–       On the other hand, enterprises are often working to build application functionality for innovative business processes where the business is in ‘invent’ mode, requiring a more trial-and-error (aka “throw it at the wall and see what sticks”) approach.  To compound this challenge, the professionals tasked with managing the enterprise’s application requirements are not full time product managers.  This puts a special need on the PaaS tooling to provide excellent collaboration capabilities that make it easy to capture feedback to support changing requirements. 

Even The Apps Are Against Us

Nothing is ever easy in the enterprise, so it’s no surprise that even applications themselves tend to work against the ability of businesses to properly deploy PaaS.  In a typical enterprise, the majority of applications are “composite applications,” meaning that they are an extension of another application, system or (worse) older, legacy applications that are complex and inflexible.  This makes integrating applications a nightmare, and can prove to be a huge roadblock for PaaS and the cloud in general.

ISVs have no such problems, however, as their business is based around providing a complete system of record, requiring no supporting integrations to deliver a working solution.  For PaaS solutions, the ISV does not worry about integration capabilities, while this is a top need for the enterprise.

The Enterprise PaaS Wish List 

So what can PaaS vendors do to actually enter (and stay in) the enterprise marketplace?  There are a few simple wishes that every enterprise IT team has for their PaaS technology:

–       Rapid, Simplified Development: Given the fluid nature of corporate IT teams, enterprise PaaS should provide a model-driven development approach to simplify application design and delivery and dramatically improve an enterprise IT team’s ability to understand and maintain an application.

–       Change Ready:  The only constant around enterprise applications are that they need to change, quickly and without incident.  Thus, enterprise PaaS offerings need to understand that unannounced and unplanned change is the norm, not a rarity, and provide collaboration mechanisms to capture change requests easily.  Thus built in change management and auto deploy capabilities that reduce the risk of change are paramount for enterprise PaaS.

–       Built-In Scalability:  For the enterprise, many apps are born on the “edge” of the business where innovation often takes place.  In many cases these tactical applications become mission critical.  A good enterprise PaaS solution will allow the department to begin the development process and, when the time comes to scale the app, the PaaS solution will do the work automatically versus needing IT to rewrite the application.  This means an enterprise PaaS solution must fit both the department and corporate IT team’s needs.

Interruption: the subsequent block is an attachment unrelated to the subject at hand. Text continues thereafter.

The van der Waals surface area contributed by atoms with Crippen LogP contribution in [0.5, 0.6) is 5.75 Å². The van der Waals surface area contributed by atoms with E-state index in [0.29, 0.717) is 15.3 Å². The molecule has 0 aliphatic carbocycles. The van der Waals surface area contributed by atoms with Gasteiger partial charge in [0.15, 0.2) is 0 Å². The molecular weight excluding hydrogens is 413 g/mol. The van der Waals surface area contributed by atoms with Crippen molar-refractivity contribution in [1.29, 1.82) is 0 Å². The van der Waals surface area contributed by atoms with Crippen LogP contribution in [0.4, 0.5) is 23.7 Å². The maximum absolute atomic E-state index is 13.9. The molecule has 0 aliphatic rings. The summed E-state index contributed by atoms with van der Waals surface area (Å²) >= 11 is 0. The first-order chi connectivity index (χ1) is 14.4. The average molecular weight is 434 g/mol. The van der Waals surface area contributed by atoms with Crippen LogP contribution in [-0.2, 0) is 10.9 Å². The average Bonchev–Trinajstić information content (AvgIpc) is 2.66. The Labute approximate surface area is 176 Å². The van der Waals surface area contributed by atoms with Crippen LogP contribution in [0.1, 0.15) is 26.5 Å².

–       Streamlined DevOps:  Enterprise PaaS must eliminate complexity and automate the process of moving applications from development to production and all the steps in between.  Additionally, it must provide built-in mechanisms to roll back changes and monitor application performance in order to easily identify issues.

–       Universal Application Support:  Delivering a wide range of solutions to support innovative business needs is key for the enterprise.  The ideal PaaS solution will make it easy to deliver application functionality across a variety of device form factors including desktops, tablets and smart phones.  The key requirement is to simplify the design process and make it easy to deliver highly usable interfaces for each form factor while reusing existing business logic and data. 

–       Simplified Integration:  Integration is a key need for enterprise PaaS, specifically to address the composite nature of most custom applications.  In many cases this means that the PaaS solution needs to run on–premise in a private cloud set-up.  In addition to supporting a private cloud, the PaaS solution must make integration a key element of the solution where it is easy to define, secure and monitor the performance of integrations.

So can PaaS make the enterprise stop and listen?  Absolutely – the benefits are there and businesses, especially in today’s economy, are pining for faster delivery and lowered IT costs.  But enterprises and ISVs are not the same organisations…so why should they be forced to use the same cloud?